You have written &/or published a book that carries a potent message – whether in text or photos – and we are grateful for the chance to help promote and celebrate your book by making it visible as a Nautilus Award Winner. We hold the intention with you that your book will find much recognition and success with this significant award
In reality, what Emma and her friends are experiencing is a profane, contemporary iteration of what youth in ancient, tribal times experienced in a sacred, contained, ritual setting. In those times, the community understood that rites of passage in youth were as necessary as learning to walk, cutting teeth, or entering puberty. Thus the community prepared its children for adolescent rites of passage because they understood that children come to this life with an inherent need for them. In fact, they understood that not providing rites of passage or what is sometimes called initiation, guarantees that the child will never grow up and in fact, will become toxic to the community
My purpose with this book is not to convince you of the apocalyptic times we are now living in, or of the biosphere collapse currently underway, or of what you already know inside yourself. The fact that this book is in your hands is indicative of a truth that already lives within. My purpose for this book is to highlight the inauthenticity of who and what we’ve allowed ourselves to become so that in these final times, we can awaken to, and embrace all of who and what we’ve always been meant to be. At the very least, let’s make our final ride enlightening, compassionate, and caring. Let’s at least become as a result of what now is.
I Felt Despair About Climate Change–Until A Brush With Death Changed My Mind, By Alison Spodek Keimowitz
This planet is dying. Not just in the way that life on Earth is always, inevitably beginning and ending, that species are rising and falling, that extinction and evolution occur, and that temperature and sea levels cycle dramatically and irregularly. In the 21st century, Earth is hurtling toward a specific death with a shape, a name, and a timeline. It is dying of global warming, climate change, extinction, biological annihilation, and ocean acidification. The exact names and the exact timing is debated, but the overall trajectory of life on Earth is well-understood: We are in the midst of Earth’s sixth mass extinction, and the odds of human civilization reaching the 22nd century are often estimated at no better than 50/50.
So here Americans are. They are trapped in rage and despair and anxiety. But they will not grieve for imperfection — and thus free themselves of the burdens of perfection. They still demand perfection from one another — and that is why they cannot treat one another gently. So a culture of cruelty emerges. Kids shoot kids when they’re not numbing themselves with drugs. These are the wages of perfection as a way of life. We might be angry at all that — but the real question: are we grieving?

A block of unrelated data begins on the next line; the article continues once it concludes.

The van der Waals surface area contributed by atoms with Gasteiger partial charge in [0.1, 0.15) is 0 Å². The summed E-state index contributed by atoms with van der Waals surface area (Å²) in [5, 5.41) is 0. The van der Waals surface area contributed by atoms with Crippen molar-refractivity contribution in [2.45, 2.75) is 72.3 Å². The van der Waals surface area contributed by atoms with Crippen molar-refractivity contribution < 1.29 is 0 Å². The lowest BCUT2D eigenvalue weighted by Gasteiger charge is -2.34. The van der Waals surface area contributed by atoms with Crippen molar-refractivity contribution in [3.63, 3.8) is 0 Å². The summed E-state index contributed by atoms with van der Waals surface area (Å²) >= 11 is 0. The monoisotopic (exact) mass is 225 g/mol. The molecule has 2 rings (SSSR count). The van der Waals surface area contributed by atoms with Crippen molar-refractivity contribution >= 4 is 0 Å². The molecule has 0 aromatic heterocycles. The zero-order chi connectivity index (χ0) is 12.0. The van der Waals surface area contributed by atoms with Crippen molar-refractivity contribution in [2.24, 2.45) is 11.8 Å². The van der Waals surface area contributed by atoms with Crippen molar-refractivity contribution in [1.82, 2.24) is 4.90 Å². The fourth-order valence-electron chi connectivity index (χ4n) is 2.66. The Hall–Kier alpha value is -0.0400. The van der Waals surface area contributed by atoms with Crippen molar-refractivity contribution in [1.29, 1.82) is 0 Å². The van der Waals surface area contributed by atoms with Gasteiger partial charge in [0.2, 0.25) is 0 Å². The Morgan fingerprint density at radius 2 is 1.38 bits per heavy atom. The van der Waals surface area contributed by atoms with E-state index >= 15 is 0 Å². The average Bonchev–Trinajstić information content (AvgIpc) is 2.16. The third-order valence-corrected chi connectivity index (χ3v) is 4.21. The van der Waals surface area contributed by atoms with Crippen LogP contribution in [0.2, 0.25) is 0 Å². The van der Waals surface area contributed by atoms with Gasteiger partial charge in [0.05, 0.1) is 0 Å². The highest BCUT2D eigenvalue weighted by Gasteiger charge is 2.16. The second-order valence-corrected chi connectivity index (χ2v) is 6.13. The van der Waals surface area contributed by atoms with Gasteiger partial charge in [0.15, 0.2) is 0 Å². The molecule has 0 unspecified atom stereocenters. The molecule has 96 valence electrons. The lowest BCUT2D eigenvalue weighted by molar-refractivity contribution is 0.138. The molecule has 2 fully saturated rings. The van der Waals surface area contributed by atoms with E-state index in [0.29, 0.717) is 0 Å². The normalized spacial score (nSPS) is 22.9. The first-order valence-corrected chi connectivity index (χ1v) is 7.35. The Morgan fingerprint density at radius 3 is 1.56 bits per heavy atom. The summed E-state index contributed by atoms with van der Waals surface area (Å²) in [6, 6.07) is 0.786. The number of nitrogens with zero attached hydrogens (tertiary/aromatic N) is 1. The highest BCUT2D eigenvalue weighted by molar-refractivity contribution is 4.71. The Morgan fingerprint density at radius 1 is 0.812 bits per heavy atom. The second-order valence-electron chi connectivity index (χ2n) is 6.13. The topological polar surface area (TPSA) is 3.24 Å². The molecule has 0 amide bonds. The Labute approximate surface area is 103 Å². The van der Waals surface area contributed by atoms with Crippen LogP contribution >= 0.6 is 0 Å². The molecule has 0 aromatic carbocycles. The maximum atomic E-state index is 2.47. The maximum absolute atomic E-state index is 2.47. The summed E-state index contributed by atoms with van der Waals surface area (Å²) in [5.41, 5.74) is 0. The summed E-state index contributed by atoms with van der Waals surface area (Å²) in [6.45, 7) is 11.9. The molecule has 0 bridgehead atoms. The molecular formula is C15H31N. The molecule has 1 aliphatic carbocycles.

How to Thrive When the World’s Falling Apart: A Tiny Seven Step Program for Happiness, Beauty, Truth, and Love, By Umair Haque
“I see a lot of people telling us the world is crashing and burning but very little advice for little people able to plan for the future. Help!!” I get emails. And sometimes I even write essays about them. So. How is one to survive all this — these tumultuous, anxiety-inducing times? I’m going to take you through a seven step self-help program, from tiny to big, shallow to deep, and then we’ll discuss the thinking behind it.
The healthy shift towards inclusivity—socially, culturally, politically—must also infiltrate our notions of ‘spirituality’ if it is going to bring us together as a humanity. That is, we must get away from the idea that our spirituality and our humanness are two different realms, one higher or more meaningful than the other. In the way that it has been characterized since time immemorial—and not only by mystics, saints, and cave-dwellers—’spirituality’ has been seen as a way of being that is above and beyond our ‘faulty’ humanness, and certainly from many of the messy and unpleasant aspects of our life experience.
In order to talk about extinction anxiety I first need to address epistemological anxiety, otherwise, you won’t know if what I am saying to you is a bunch of ‘fake news’ served up by yet another privileged white male. Epistemology is that branch of philosophy concerned with how we come to have knowledge about anything at all. In the age of Trumpism, this is a question about truth and lies. Like the negative space on a painter’s canvas, Trump’s compulsive lying (averaging about five a day since he became President, according to the New York Times) brings into stark relief the question of what truth is and how we come to know it. It raises the question of our own critical thinking skills in assessing the veracity of information sources and our own predisposition to believe false information that reinforces our entrenched positions. Furthermore, Trump has introduced a new form of lying to the political sphere, lying as entertainment